In addition, this change to the law adds a new covered test. It adds a national test that evaluates prior learning and knowledge and provides opportunity for course credit at a college or university. Something else to consider: If you can hold off on taking the test, licensing certification, or exam until August 1, it will be a much better financial deal for you.

Prior to passage of the Forever GI Bill, students were charged an entire month of entitlement, regardless the cost of the test.

No matter how well you do on the test, certification, or exam, a new law passed by Congress and signed by President Trump last August changes the way you’re charged for those tests, certifications, or exams.

The new provision that changes the way Post-9/11 GI Bill students pay for their national tests, or certification and licensing exams is part of the Harry W. Colmery Veterans Educational Assistance Act, known as the “Forever GI Bill.”

As you know, many of these tests, licenses and certifications can open new doors to employment. The types of jobs covered by the licensing and certification tests include mechanic, medical technician, attorney, therapist, computer network engineer, website developer, and many others.

There is no cap on the number of tests VA will charge to your entitlement, but you must have sufficient entitlement remaining to be reimbursed.

Whether you’re taking a test, exam, or certification to be a master electrician, a journeyman plumber, a lawyer, or a graduate student, they all fall under this new provision of the Colmery Act.

To see a list of the national tests, or certification and licensing exams, visit this page.

Start your education journey

If you haven’t explored your options to use your education benefits, you can start by visiting the GI Bill Comparison tool. You can see how to maximize your education value and look up the college, training school, or apprenticeship program you’re interested in attending. You can also see how much your GI Bill benefits will cover and if you’d have any out of pocket expenses.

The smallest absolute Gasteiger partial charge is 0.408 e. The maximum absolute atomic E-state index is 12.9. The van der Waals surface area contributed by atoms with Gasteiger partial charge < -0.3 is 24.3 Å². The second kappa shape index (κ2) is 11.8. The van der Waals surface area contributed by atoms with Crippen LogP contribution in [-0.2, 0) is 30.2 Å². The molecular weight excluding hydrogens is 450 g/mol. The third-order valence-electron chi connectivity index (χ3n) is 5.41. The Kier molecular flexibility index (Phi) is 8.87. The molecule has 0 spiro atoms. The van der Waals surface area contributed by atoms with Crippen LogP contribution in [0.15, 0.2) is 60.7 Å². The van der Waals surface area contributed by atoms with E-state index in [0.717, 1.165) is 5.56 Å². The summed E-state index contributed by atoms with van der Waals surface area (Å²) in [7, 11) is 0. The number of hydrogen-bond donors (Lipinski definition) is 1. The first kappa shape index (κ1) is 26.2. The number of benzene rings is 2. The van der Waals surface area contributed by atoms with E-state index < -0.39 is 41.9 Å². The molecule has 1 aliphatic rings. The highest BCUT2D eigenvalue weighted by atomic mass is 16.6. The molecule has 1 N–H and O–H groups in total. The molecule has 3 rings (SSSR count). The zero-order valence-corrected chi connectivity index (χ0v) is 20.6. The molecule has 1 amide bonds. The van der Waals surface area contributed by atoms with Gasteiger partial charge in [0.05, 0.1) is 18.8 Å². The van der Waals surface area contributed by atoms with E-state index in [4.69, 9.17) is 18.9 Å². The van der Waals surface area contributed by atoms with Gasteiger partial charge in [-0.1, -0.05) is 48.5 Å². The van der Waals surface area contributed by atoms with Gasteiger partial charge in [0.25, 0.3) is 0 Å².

If you have any questions, please call 1–888-GI-BILL-1 (1–888–442–4551). If you use the Telecommunications Device for the Deaf (TDD), the Federal number is 711. You can also visit the GI Bill website.

As always, be sure to follow us on our Facebook and on Twitter @VAVetBenefits. These give you quick and helpful updates.

GI Bill® is a registered trademark of the U.S. Department of Veterans Affairs (VA). More information about education benefits offered by VA is available at the official U.S. government Web site at

Retiring from Active Duty? Take Action, Make an Enrollment Choice

Posted on October 05, 2018

When you retire from active duty, your TRICARE plan options will change. Retiring from active duty is a Qualifying Life Event (QLE). A QLE allows you to enroll in a new TRICARE plan or change your coverage options within 90 days of the life event. As a retiree, you’ll need to take action to enroll in a TRICARE plan if you want to continue to receive coverage for civilian care.

What actions do you need to take to continue TRICARE coverage?

First, update your information in the Defense Enrollment Eligibility Reporting System (DEERS). The next steps depend on which TRICARE plans you are eligible to use.

If eligible, you can reenroll yourself and eligible family members in TRICARE Prime or TRICARE Select. Depending on the plan you choose, you’ll pay the single or family enrollment fee. There is no TRICARE Select enrollment fee for Group A retirees.

Depending on your eligibility, there may be other TRICARE plans for you and your family after retirement. Visit the TRICARE Plan Finder to learn about your options. For dental or vision coverage, you may also be eligible to enroll in the Federal Employees Dental and Vision Insurance Program beginning in 2019.

When do you need to reenroll in TRICARE coverage?